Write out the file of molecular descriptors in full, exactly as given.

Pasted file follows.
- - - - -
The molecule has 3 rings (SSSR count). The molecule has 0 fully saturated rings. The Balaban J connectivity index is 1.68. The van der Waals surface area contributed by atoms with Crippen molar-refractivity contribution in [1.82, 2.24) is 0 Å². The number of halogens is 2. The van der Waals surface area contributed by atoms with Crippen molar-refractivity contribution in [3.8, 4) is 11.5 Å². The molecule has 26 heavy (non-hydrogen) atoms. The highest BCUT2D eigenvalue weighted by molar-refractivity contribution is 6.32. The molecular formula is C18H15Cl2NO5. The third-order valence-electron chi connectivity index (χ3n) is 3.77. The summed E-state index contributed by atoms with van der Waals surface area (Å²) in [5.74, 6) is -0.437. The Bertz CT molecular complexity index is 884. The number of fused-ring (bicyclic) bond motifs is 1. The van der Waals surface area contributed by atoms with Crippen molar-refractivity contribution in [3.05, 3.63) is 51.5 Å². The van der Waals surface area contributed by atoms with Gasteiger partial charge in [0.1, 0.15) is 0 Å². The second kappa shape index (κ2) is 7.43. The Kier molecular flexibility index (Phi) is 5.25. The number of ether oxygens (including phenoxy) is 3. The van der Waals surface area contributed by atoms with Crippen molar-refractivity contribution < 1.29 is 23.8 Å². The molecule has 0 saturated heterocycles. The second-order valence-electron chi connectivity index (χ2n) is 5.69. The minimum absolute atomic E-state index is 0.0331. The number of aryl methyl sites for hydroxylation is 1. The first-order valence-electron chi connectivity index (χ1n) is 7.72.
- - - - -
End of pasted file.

The molecule has 3 rings (SSSR count). The molecule has 0 fully saturated rings. The Balaban J connectivity index is 1.68. The van der Waals surface area contributed by atoms with Crippen molar-refractivity contribution in [1.82, 2.24) is 0 Å². The number of halogens is 2. The van der Waals surface area contributed by atoms with Crippen molar-refractivity contribution in [3.8, 4) is 11.5 Å². The molecule has 26 heavy (non-hydrogen) atoms. The highest BCUT2D eigenvalue weighted by molar-refractivity contribution is 6.32. The molecular formula is C18H15Cl2NO5. The third-order valence-electron chi connectivity index (χ3n) is 3.77. The summed E-state index contributed by atoms with van der Waals surface area (Å²) in [5.74, 6) is -0.437. The Bertz CT molecular complexity index is 884. The number of fused-ring (bicyclic) bond motifs is 1. The van der Waals surface area contributed by atoms with Crippen molar-refractivity contribution in [3.05, 3.63) is 51.5 Å². The van der Waals surface area contributed by atoms with Gasteiger partial charge in [0.1, 0.15) is 0 Å². The second kappa shape index (κ2) is 7.43. The Kier molecular flexibility index (Phi) is 5.25. The number of ether oxygens (including phenoxy) is 3. The van der Waals surface area contributed by atoms with Crippen molar-refractivity contribution < 1.29 is 23.8 Å². The molecule has 0 saturated heterocycles. The second-order valence-electron chi connectivity index (χ2n) is 5.69. The minimum absolute atomic E-state index is 0.0331. The number of aryl methyl sites for hydroxylation is 1. The first-order valence-electron chi connectivity index (χ1n) is 7.72.